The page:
The acting talent is limitless in “The Last Station,” which also stars Oscar nominee Paul Giamatti (“Cinderella Man”) and up-and-coming Scottish actor James McAvoy (“Atonement”). In the film, McAvoy plays Valentine Bulgakov, a young and impressionable essayist who becomes Tolstoy’s personal secretary. Like his role in 2006’s “The Last King of Scotland” where he plays Ugandan dictator Idi Amin’s private physician, McAvoy’s Valentine is at the center of a delicate, emotional, and historical narrative. This one splits Tolstoy between his family and his faction.
The year is 1910 and Tolstoy has built a substantial following of people who live life according to his philosophy, which includes celibacy and passive resistance. Known as Tolstoyans, a Christian anarchist group formed by Vladimir Chertkov (Giamatti), the advocates regard Tolstoy as a prophet. In “The Last Station,” Vladimir sends Valentine into the Tolstoy estate to spy and report back family news from inside the household. Vladimir is worried Sofya will ruin the commune’s plan to indoctrinate the public with his beliefs. She wants the rights to her husbands work after he passes away, but Vladimir argues the work belongs to the people. Tolstoy, himself, seems bewildered at the thought of having to choose between his wife and the man who could help seal his legacy.
While “The Last Station” might feel a bit stuffy and slowly-paced for some viewers, director/screenwriter Michael Hoffman (“A Midsummer Night’s Dream”) has created an intelligent drama based on the intricacies that evolve when relationships and ideals collide. As Mrs. Tolstoy, Mirren is memorable when revealing her character’s frustrations as she slowly loses her husband to the world. McAvoy, too, holds his own alongside the veterans by creating a sympathetic character lost between his idolization of a flawed master and his better conscience.
Starring: Russell Crowe, Ben Affleck, Rachel McAdams
Directed by: Kevin McDonald (“The Last King of Scotland”)
Written by: Matthew Michael Carnahan (“Lions for Lambs”), Tony Gilroy (“Michael Clayton”), Billy Ray (“Breach”)
There will never be another newspaper film like “State of Play.”
While it might be a bit extreme to say Russell Crowe and Rachel McAdams are on the same tier as Dustin Hoffman and Robert Redford’s Woodward and Bernstein in the 1976 media epic “All the President’s Men,” no one has ever come as close to capturing the true meaning of investigative journalism in the print media. Even with some sensationalism thrown in for flavor, “State of Play” is smartly done.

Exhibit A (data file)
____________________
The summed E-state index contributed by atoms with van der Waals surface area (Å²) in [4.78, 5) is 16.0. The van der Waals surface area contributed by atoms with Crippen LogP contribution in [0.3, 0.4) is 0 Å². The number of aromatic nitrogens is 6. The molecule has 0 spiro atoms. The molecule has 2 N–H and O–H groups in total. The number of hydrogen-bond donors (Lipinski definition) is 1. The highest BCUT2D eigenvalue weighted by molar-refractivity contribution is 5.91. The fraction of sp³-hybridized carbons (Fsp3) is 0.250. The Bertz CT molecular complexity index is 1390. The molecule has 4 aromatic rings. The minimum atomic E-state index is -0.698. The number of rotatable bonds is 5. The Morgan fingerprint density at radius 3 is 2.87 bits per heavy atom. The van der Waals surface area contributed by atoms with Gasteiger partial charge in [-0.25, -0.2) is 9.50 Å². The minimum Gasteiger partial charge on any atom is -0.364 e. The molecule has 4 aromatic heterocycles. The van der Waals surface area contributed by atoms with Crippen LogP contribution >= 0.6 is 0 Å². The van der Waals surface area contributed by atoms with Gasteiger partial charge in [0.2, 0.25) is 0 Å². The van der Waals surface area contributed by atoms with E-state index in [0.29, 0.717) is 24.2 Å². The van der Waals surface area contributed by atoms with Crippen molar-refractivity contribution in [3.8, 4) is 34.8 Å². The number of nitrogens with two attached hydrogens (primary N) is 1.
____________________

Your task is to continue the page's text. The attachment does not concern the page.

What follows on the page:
For the generation who like their news in short blurbs written by bloggers who use Wikipedia as their main source, this definitely won’t resonate with you. For those who still value the art of in-depth reporting and the way an actual newspaper still feels between your fingertips, “State of Play” is as tightly written as a front-page story grinded out on an unapologetic deadline by a veteran reporter.
Based on a 2003 British TV miniseries of the same name, “State of Play” follows old-school Washington D.C. scribe Cal McAffrey (Crowe) in the middle of a political scandal that slowly reels him personally and professionally. The mistress of his old college friend, Congressman Stephen Collins (Ben Affleck), has died of an apparent suicide, but with some exceptional fact digging, Cal uncovers other circumstances that could prove to be damaging to some governmental bigwigs and to himself on an ethical level.
There to pick up the slack as their scowling editor (Helen Mirren) keeps a sharp eye on her staff is internet reporter Della Frye (McAdams), whose blogging abilities are just impressive enough to provoke Cal’s traditional stance on his lifelong career. “I’m just trying to help you get a few facts in the mix the next time you upchuck online.”
Still, a little new blood never hurt anyone especially with someone as hungry for a newsworthy story as Della. Crowe and McAdams’ chemistry blends well from the start and only strengthens as the political thriller dashes in and out of some sharp turns and detailed storytelling. It’s easily the best newspaper movie since 2003 “Shattered Glass” and the most intelligent film to be released in the first third of the year.